As representing my father, who, by request of Britain and France, led the Arab rebellion against the Turks, I have come to ask that the Arabic-speaking peoples of Asia, from the line Alexandretta - Diarbekr southward to the Indian Ocean, be recognized as independent sovereign peoples, under the guarantee of the League of Nations. The Hedjaz, which is already a sovereign State, and Aden, which is a British dependency, are excluded from the Arab demand. The confirmation of the States already existing in the area, the adjustment of their boundaries with one another, with the Hedjaz, and with the British at Aden, and the formation of such new States as are required, and their boundaries, are matters for arrangement between us, after the wishes of their respective inhabitants have been ascertained. Detailed suggestions on these smaller points will be put forward by my Government when the time comes. I base my request on the principles enunciated by President Wilson (attached), and am confident that the Powers will attach more importance to the bodies and souls of the Arabic-speaking peoples than to their own material interests. FEISAL. January 29th, 1919.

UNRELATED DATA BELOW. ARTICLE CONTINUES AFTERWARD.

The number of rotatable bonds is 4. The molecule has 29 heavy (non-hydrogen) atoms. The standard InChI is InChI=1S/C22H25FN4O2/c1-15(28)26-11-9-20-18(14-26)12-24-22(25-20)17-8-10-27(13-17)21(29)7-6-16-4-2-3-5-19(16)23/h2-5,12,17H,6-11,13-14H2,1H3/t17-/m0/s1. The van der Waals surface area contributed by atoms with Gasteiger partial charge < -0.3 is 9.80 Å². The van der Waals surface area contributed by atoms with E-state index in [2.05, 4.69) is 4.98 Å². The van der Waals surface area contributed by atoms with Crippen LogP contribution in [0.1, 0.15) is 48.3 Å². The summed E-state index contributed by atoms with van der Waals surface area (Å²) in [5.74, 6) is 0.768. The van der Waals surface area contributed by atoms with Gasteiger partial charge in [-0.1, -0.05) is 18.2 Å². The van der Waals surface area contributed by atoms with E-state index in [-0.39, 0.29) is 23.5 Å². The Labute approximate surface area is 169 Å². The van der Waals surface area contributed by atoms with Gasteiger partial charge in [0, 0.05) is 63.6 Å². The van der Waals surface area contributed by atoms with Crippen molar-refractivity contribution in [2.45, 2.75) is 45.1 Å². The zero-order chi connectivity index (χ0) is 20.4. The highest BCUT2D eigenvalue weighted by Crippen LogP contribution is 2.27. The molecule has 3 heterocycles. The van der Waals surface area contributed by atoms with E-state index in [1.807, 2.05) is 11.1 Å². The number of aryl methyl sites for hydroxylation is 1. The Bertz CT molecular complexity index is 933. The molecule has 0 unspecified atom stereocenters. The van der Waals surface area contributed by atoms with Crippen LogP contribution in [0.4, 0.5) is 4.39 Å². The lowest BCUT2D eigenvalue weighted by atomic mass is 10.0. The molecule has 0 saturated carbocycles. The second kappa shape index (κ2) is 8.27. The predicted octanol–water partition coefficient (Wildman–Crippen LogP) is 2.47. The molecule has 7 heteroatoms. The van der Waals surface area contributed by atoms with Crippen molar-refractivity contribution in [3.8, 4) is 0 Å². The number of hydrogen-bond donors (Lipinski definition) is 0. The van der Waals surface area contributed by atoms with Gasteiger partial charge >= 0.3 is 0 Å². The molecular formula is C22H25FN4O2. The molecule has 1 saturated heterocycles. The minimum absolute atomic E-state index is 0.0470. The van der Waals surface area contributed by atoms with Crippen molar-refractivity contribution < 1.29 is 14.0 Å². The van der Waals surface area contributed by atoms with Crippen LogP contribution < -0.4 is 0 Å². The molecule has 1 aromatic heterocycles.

APPENDIX. Second Point of President Wilson's Address at Mount Vernon of July 4th, 1918.
"The settlement of every question, whether of territory, of sovereignty, of economic arrangement, or of political relationship, upon the basis of the free acceptance of that settlement by the people immediately concerned, and not upon the basis of the material interest or advantages of any other nation or people which may desire a different settlement for the sake of its own exterior influence or mastery".